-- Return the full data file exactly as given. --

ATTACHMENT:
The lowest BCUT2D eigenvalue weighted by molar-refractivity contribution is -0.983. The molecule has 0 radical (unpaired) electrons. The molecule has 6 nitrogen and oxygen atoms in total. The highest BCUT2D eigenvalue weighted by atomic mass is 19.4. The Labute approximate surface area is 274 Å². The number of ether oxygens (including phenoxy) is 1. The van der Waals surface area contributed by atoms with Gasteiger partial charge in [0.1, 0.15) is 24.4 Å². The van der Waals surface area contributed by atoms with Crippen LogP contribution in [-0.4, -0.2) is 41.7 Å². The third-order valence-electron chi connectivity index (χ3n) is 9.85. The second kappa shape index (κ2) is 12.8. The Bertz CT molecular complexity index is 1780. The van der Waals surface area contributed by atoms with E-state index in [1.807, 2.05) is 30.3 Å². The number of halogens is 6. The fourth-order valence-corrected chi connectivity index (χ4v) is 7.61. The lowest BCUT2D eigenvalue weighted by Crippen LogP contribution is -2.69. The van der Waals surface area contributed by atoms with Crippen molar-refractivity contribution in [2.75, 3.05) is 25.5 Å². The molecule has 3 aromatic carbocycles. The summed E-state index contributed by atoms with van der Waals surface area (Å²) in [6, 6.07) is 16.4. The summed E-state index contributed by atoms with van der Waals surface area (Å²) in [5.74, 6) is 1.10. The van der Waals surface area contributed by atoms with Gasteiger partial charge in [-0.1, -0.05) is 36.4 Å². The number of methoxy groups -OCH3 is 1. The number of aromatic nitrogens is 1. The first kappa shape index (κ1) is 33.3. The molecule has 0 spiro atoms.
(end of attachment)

The lowest BCUT2D eigenvalue weighted by molar-refractivity contribution is -0.983. The molecule has 0 radical (unpaired) electrons. The molecule has 6 nitrogen and oxygen atoms in total. The highest BCUT2D eigenvalue weighted by atomic mass is 19.4. The Labute approximate surface area is 274 Å². The number of ether oxygens (including phenoxy) is 1. The van der Waals surface area contributed by atoms with Gasteiger partial charge in [0.1, 0.15) is 24.4 Å². The van der Waals surface area contributed by atoms with Crippen LogP contribution in [-0.4, -0.2) is 41.7 Å². The third-order valence-electron chi connectivity index (χ3n) is 9.85. The second kappa shape index (κ2) is 12.8. The Bertz CT molecular complexity index is 1780. The van der Waals surface area contributed by atoms with E-state index in [1.807, 2.05) is 30.3 Å². The number of halogens is 6. The fourth-order valence-corrected chi connectivity index (χ4v) is 7.61. The lowest BCUT2D eigenvalue weighted by Crippen LogP contribution is -2.69. The van der Waals surface area contributed by atoms with Crippen molar-refractivity contribution in [2.75, 3.05) is 25.5 Å². The molecule has 3 aromatic carbocycles. The summed E-state index contributed by atoms with van der Waals surface area (Å²) in [6, 6.07) is 16.4. The summed E-state index contributed by atoms with van der Waals surface area (Å²) in [5.74, 6) is 1.10. The van der Waals surface area contributed by atoms with Gasteiger partial charge in [-0.1, -0.05) is 36.4 Å². The number of methoxy groups -OCH3 is 1. The number of aromatic nitrogens is 1. The first kappa shape index (κ1) is 33.3. The molecule has 0 spiro atoms.